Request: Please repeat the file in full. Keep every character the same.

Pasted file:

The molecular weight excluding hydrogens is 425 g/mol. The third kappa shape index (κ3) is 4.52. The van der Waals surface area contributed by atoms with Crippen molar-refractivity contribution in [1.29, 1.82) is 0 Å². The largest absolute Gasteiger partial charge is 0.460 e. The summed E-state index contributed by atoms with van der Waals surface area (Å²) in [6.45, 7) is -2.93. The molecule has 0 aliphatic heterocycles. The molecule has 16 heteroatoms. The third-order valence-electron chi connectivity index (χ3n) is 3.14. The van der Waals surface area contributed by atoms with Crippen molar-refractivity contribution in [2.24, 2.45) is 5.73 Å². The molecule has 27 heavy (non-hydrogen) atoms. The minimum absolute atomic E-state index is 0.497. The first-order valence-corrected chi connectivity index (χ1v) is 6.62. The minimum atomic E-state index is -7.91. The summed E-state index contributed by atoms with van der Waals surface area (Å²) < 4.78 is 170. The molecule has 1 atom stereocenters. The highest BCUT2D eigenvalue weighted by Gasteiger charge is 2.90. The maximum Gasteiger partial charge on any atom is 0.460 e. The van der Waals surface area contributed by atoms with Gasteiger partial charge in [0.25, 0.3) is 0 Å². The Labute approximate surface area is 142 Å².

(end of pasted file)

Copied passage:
The molecular weight excluding hydrogens is 425 g/mol. The third kappa shape index (κ3) is 4.52. The van der Waals surface area contributed by atoms with Crippen molar-refractivity contribution in [1.29, 1.82) is 0 Å². The largest absolute Gasteiger partial charge is 0.460 e. The summed E-state index contributed by atoms with van der Waals surface area (Å²) in [6.45, 7) is -2.93. The molecule has 0 aliphatic heterocycles. The molecule has 16 heteroatoms. The third-order valence-electron chi connectivity index (χ3n) is 3.14. The van der Waals surface area contributed by atoms with Crippen molar-refractivity contribution in [2.24, 2.45) is 5.73 Å². The molecule has 27 heavy (non-hydrogen) atoms. The minimum absolute atomic E-state index is 0.497. The first-order valence-corrected chi connectivity index (χ1v) is 6.62. The minimum atomic E-state index is -7.91. The summed E-state index contributed by atoms with van der Waals surface area (Å²) < 4.78 is 170. The molecule has 1 atom stereocenters. The highest BCUT2D eigenvalue weighted by Gasteiger charge is 2.90. The maximum Gasteiger partial charge on any atom is 0.460 e. The van der Waals surface area contributed by atoms with Gasteiger partial charge in [0.25, 0.3) is 0 Å². The Labute approximate surface area is 142 Å².